“Jayji”, Grandma points out the hanging light-bulb to 3 month old crying baby , in an attempt to console and distract the baby.
All forms of light were “Jayji” – “Jayji” was baby-talk . “Jayji” meant God – a benevolent, soft God.
When the baby is 6 months old and able to sit on her own and is learning to use her hands, the grandmother sits in front of the baby and gently claps chanting “Ram. Ram, Sita -Ram”. The baby smiles at her . Grandma reaches forward takes the little chubby hands in her own weathered hands and teaches the baby how its done. The baby learns and claps on her own – mimicking grandma and keenly watches the grandma’s mouth that continues to chant ” Ram. Ram. Sita-Ram”. “Jayji” now gets a name. The baby’s brain records the attention and nurturing from a adult..the sense of fun..the sense of safety…and associates it with the chanting ” Ram. Ram. Sita-Ram” and the vibrations that sound creates.
Then when the hand coordination skill increases the baby is encouraged to steep the hands together in prayer to “Jayji” in front of the idols. “Pray to Jayji”, grandma coos. “jayji” is no longer light and now has a specific solid form. And when baby responds with the right gesture the baby is rewarded with a hug and praise: “what a smart child. She learnt it so quickly”. All the adults congregate to witness this event and the child basks in the adoration the simple task of putting palms together, generates. The brain’s paths to the social reward centre is strengthened.
Add to this the positive reinforcement of special sweet food on religious holidays, new clothes and other fun events- the package is complete – the brain’s pleasure circuits are ablaze with sugary religious fervour.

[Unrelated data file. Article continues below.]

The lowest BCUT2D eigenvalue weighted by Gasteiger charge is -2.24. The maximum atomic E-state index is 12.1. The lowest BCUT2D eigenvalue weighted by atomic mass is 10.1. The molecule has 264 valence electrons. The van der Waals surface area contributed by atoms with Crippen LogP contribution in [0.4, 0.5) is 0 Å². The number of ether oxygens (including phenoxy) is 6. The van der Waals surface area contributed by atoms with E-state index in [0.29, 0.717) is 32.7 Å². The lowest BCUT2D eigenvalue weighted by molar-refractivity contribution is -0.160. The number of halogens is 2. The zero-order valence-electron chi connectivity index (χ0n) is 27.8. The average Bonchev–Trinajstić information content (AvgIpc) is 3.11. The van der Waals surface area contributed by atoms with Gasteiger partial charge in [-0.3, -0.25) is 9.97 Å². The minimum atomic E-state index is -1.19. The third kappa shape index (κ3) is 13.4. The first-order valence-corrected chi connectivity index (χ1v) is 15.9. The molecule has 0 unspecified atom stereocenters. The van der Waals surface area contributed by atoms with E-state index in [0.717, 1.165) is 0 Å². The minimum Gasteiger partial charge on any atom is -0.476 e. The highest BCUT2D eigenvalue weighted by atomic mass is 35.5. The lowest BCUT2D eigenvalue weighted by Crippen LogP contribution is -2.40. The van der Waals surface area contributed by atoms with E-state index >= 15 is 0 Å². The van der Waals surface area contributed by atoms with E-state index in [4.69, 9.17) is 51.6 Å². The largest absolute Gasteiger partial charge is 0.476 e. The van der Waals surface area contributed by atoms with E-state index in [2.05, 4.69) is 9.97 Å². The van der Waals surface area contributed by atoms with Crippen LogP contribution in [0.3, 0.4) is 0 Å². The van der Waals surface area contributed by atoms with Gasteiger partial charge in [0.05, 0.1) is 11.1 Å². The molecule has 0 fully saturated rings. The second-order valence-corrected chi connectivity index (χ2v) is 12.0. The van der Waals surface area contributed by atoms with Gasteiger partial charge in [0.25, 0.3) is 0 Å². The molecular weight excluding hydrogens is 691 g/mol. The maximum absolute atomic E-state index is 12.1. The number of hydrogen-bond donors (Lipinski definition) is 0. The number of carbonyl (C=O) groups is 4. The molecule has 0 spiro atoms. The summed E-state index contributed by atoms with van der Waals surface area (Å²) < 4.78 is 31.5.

Religion and tradition were fed to us through our mother’s milk, grandparent’s hugs ever since birth. Our brains were hard-wired with religious beliefs by the time we realize that we are separate entities – different from our family – and before we are capable of thought.
I have woken up to find “viboodhi” (sacred ash) on my forehead when I was a child. Grandma said that I was screaming in my sleep and they had to put this sacred ash on my forehead to ward away the evil spirits. My brain didn’t question this “fact”. It simply recorded that the viboodhi is a magical elixir that wards of danger. It becomes a panacea. It’s only later that we read about and learn the power of the placebo but by then the brain circuits are welded in place.
These are just a few of the hundreds of such interactions that we have with those who care for us and protect us – that drive the myths, superstitions and habits of religious beliefs and traditions deep into the psyche.
As one grows older God- He/She- is no longer a benevolent “Jayji” now, but an egoistical god who is angry at minor transgressions. God becomes an exacting school teacher who deducts half a point for every spelling mistake. A feared algebra teacher who doesn’t care that you got the answer right but deducts marks for not showing all the steps or showing too may steps.
Now fear joins pleasure to drive adherence to religious practices. Fast on Monday – No meat on Saturday – Light lamp everyday – Make ‘x’ prasadams (food offering) to offer to god – where ‘x’ is an integer equal to 3,5,7, 9 or 11…, never 2,4,6 or 8…. ) the list goes on.